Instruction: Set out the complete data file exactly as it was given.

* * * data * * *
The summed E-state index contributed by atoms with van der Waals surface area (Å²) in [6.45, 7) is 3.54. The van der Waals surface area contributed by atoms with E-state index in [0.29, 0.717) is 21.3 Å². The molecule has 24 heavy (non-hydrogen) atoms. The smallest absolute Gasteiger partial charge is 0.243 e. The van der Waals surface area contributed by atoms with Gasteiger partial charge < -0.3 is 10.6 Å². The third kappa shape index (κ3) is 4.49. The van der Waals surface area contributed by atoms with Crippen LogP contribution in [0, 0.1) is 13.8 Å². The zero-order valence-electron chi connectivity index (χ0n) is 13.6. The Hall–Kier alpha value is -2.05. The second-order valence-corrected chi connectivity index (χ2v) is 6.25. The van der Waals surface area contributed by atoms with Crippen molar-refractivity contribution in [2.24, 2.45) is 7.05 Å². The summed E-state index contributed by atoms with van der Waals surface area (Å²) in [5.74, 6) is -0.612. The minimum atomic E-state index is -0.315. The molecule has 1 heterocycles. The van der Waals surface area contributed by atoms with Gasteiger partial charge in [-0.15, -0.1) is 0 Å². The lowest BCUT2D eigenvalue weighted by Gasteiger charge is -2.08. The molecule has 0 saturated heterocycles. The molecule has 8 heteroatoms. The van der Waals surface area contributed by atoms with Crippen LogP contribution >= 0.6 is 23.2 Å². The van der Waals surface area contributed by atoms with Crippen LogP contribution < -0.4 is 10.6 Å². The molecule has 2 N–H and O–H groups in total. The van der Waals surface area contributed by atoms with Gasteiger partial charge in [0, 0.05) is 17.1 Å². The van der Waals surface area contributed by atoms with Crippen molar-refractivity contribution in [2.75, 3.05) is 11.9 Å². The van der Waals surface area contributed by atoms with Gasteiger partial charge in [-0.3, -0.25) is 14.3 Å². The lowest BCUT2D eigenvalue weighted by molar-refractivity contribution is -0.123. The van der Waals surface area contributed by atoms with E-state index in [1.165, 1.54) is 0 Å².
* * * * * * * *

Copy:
The summed E-state index contributed by atoms with van der Waals surface area (Å²) in [6.45, 7) is 3.54. The van der Waals surface area contributed by atoms with E-state index in [0.29, 0.717) is 21.3 Å². The molecule has 24 heavy (non-hydrogen) atoms. The smallest absolute Gasteiger partial charge is 0.243 e. The van der Waals surface area contributed by atoms with Gasteiger partial charge < -0.3 is 10.6 Å². The third kappa shape index (κ3) is 4.49. The van der Waals surface area contributed by atoms with Crippen LogP contribution in [0, 0.1) is 13.8 Å². The zero-order valence-electron chi connectivity index (χ0n) is 13.6. The Hall–Kier alpha value is -2.05. The second-order valence-corrected chi connectivity index (χ2v) is 6.25. The van der Waals surface area contributed by atoms with Crippen molar-refractivity contribution in [2.24, 2.45) is 7.05 Å². The summed E-state index contributed by atoms with van der Waals surface area (Å²) in [5.74, 6) is -0.612. The minimum atomic E-state index is -0.315. The molecule has 1 heterocycles. The van der Waals surface area contributed by atoms with Gasteiger partial charge in [-0.15, -0.1) is 0 Å². The lowest BCUT2D eigenvalue weighted by Gasteiger charge is -2.08. The molecule has 0 saturated heterocycles. The molecule has 8 heteroatoms. The van der Waals surface area contributed by atoms with Crippen LogP contribution >= 0.6 is 23.2 Å². The van der Waals surface area contributed by atoms with Crippen LogP contribution < -0.4 is 10.6 Å². The molecule has 2 N–H and O–H groups in total. The van der Waals surface area contributed by atoms with Gasteiger partial charge in [0, 0.05) is 17.1 Å². The van der Waals surface area contributed by atoms with Crippen molar-refractivity contribution in [2.75, 3.05) is 11.9 Å². The van der Waals surface area contributed by atoms with Gasteiger partial charge in [-0.3, -0.25) is 14.3 Å². The lowest BCUT2D eigenvalue weighted by molar-refractivity contribution is -0.123. The van der Waals surface area contributed by atoms with E-state index in [1.165, 1.54) is 0 Å².